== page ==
In conclusion, the opposition division decided that none of the relevant cited documents rendered the subject-matter of the amended claims obvious.

IV. Both appellants I (patentees) and appellants II (opponents) lodged an appeal against this decision. Oral proceedings were held on 16 December 1997.

With the statement setting out the grounds of appeal, appellants I filed amended claims and an amended description. A further amended set of 6 claims (and corresponding 5 claims for ES) was filed as main request during the oral proceedings. Additionally, an amended single claim was filed as auxiliary request for all the designated contracting states.

The text of claim 1 of the main request reads as follows:

"1. A gel ointment which comprises as a base an aqueous carboxyvinyl polymer solution, an amino acid selected from the group consisting of valine, isoleucine, serine, cysteine, ornithine, lysine, arginine, histidine, proline, threonine and methionine in an amount of 0.1 to 10.0% by weight based on the whole weight of the base for increasing the viscosity of the aqueous carboxyvinyl polymer solution, and an effective amount of an active medical substance selected from the group consisting of a hypnotic, a sedative, an antipyretic, an analgesic, an anti-inflammatory agent, a local anaesthetic, an agent for ophthalmic use, an agent for nasal use, a cardiotonic, an antiarrhythmic agent, a coronary vasodilator, an agent effective for digestic organs, a corticoid, an antiplasmin, a fungicide, an antitumor agent, an antibiotic and a physiologically active peptide, with the proviso that the active medical substance is different from the amino acids listed above and therein the carboxyvinyl polymer is not a vinyl ether-maleic anhydride copolymer."

The text of the single claim of the auxiliary request reads as follows:

"1. Use of an amino acid to stabilize a gel ointment against irradiation of light and to increase the viscosity of the aqueous carboxyvinyl polymer solution of said gel ointment, said gel ointment comprising as a base an aqueous carboxyvinyl polymer solution and an active medical substance selected from the group consisting of a hypnotic, a sedative, an antipyretic, an analgesic, an anti-inflammatory agent, a local anaesthetic, an agent for ophthalmic use, an agent for nasal use, a cardiotonic, an antiarrhythmic agent, a coronary vasodilator, an agent effective for digestic organs, a corticoid, an antiplasmin, a fungicide, an antitumor agent, an antibiotic and a physiologically active peptide, wherein said amino acid is one of the group consisting of valine, isoleucine, serine, cysteine, ornithine, lysine, arginine, histidine, proline, threonine and methionine and is used in an amount of 0.1 to 10.0% by weight based on the whole weight of the base."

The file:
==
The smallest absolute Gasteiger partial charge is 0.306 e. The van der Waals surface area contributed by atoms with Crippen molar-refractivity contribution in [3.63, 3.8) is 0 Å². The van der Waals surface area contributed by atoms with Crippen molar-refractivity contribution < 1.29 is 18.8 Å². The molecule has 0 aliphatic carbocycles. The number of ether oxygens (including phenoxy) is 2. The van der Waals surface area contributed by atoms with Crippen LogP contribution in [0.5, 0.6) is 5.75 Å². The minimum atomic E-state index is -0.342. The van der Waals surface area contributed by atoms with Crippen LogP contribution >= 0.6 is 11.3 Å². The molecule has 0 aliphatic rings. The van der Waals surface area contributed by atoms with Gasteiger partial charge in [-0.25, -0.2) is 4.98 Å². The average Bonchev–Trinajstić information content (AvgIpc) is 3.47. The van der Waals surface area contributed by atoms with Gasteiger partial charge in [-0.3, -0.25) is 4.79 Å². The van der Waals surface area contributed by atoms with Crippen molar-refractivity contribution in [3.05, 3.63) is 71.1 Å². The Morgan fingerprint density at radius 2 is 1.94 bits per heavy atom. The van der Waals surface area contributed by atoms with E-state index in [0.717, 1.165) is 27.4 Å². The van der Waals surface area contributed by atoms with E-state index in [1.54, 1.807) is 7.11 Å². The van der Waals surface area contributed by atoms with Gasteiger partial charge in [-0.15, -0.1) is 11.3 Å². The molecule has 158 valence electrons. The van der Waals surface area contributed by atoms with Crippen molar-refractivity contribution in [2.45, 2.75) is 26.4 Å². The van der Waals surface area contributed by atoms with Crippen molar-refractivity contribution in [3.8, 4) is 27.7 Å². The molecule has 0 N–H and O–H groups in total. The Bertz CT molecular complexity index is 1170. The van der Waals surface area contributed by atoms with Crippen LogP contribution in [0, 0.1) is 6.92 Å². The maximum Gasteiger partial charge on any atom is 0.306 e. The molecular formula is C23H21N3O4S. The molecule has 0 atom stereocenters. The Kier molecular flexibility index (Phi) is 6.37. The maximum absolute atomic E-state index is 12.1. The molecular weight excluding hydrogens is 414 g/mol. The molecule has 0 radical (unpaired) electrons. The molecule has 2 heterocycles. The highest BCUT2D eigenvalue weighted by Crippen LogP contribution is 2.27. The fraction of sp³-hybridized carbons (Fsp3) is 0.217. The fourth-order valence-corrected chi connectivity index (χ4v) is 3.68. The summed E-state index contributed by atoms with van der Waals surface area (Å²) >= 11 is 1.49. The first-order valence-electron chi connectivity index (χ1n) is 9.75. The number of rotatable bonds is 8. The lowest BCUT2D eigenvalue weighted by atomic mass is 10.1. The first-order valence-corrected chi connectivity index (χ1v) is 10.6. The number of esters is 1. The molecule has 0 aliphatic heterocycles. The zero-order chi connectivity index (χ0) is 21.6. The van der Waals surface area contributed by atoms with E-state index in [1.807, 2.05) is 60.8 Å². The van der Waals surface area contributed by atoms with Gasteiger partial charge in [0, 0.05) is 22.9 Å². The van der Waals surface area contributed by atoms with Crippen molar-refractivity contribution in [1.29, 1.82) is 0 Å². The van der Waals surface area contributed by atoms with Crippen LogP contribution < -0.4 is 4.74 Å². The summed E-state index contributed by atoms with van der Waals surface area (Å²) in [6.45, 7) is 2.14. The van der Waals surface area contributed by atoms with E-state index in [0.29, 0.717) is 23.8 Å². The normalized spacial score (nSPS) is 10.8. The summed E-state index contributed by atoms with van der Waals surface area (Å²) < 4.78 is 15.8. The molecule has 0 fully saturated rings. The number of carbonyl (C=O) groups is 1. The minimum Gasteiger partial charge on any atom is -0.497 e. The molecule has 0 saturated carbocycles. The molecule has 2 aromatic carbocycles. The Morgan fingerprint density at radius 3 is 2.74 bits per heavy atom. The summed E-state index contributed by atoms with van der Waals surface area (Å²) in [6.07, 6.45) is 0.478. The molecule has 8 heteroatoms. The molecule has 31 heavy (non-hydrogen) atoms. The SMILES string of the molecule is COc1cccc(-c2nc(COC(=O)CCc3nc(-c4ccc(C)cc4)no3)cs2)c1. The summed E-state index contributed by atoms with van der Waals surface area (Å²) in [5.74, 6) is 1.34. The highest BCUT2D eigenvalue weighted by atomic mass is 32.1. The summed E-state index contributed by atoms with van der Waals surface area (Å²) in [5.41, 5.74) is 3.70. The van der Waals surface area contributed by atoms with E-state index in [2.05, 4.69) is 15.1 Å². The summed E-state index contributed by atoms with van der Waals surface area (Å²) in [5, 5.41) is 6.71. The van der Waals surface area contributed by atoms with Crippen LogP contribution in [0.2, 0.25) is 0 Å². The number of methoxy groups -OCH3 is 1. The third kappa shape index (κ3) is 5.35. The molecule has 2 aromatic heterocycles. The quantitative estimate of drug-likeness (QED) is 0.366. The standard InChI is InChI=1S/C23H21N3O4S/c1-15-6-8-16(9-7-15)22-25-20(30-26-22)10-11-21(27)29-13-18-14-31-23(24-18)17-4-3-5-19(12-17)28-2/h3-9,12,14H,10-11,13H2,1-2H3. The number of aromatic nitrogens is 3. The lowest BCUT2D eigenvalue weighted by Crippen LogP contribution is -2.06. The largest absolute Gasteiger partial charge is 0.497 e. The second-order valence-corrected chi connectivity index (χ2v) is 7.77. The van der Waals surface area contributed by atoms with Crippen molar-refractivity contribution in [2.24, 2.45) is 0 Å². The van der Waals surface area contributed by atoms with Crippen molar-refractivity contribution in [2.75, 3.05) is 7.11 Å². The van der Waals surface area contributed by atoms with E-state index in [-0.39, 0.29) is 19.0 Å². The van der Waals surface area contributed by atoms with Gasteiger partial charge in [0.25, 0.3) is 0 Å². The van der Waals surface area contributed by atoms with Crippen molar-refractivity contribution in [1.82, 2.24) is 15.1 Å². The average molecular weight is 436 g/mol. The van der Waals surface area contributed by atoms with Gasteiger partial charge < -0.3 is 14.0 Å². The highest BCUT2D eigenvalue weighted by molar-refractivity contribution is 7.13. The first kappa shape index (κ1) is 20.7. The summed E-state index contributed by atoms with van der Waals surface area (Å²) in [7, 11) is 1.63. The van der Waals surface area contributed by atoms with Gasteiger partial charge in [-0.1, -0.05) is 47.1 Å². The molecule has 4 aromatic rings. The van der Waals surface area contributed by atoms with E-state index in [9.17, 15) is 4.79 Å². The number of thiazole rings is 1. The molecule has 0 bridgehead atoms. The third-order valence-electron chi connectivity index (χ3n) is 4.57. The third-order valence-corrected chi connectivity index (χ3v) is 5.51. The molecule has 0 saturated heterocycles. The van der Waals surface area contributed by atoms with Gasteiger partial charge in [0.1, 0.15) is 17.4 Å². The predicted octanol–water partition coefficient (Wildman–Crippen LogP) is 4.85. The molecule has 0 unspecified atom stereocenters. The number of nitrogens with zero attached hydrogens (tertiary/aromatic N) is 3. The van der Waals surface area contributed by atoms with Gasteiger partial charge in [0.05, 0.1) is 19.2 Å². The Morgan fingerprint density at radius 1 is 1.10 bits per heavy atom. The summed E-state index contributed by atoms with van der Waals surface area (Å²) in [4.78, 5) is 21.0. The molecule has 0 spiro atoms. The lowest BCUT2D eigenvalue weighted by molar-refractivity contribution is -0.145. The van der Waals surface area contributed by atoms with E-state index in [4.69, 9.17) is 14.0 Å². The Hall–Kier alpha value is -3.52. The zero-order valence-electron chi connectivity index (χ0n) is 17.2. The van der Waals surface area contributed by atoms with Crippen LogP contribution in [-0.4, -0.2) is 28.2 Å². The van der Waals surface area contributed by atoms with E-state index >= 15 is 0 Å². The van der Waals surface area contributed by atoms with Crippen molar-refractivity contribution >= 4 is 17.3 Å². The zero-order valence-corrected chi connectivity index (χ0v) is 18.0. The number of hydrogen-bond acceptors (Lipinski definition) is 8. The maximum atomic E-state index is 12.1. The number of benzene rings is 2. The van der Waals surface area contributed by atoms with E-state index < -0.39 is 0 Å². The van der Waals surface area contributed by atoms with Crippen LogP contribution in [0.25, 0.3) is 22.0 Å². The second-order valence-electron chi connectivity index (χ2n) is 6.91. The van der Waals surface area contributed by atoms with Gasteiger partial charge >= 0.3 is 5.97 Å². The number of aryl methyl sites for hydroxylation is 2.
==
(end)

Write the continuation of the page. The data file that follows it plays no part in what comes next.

In addition to the statement setting out the grounds of appeal and further submissions, appellants II (opponents) provided the following additional documents:

(16) English translation of: M. Mandak et al., Farm. Obzor (Bratislava) "Study of the stabilisation of the injectable preparations furosemide Spofa", pages 107 to 114 (1981).

V. During the written phase of the proceedings, appellants I argued that none of the documents cited during the opposition proceedings was prejudicial to the novelty of the gel ointment of claim 1. However, during the oral proceedings they limited the subject-matter claimed in the main request by disclaiming the content of prior documents (1) and (13).

As to the inventive step of the subject-matter claimed in both main and auxiliary requests, appellants I agreed with the board that the closest prior art could not be represented by document (9) as maintained by the opposition division.

Appellants I indicated document (8) as the most relevant. They stressed that this document was not concerned with the problem of gel stabilisation against UV/light irradiation. Therefore, the skilled person would have found in (8) no indication that some selected amino acids, in addition to some known benefits, would also have improved the light stability of the gel.

VI. Appellants II dropped their objections to the novelty of the claimed gel ointment after the presently valid main and auxiliary requests were filed. They indicated document (8) as the closest prior art.

In relation to the main request, appellants II pointed out that the closest prior art clearly suggested the use of amino acids to neutralise a carboxyvinyl polymer (Carbopol). The emphasis given in the document to four specific amino acids, ie glycine, beta-alanine, 4-amino butyric acid and 6-amino exanoic acid, indicated as the most effective thickening agents, was without prejudice to the use of other amino acids with lower thickening efficiency.

The fact that said amino acids, in addition to their neutralising effect, also exhibited gel stabilising activity against UV-irradiation, was to be considered as a benefit gained automatically by the skilled person following the suggestion in the prior art.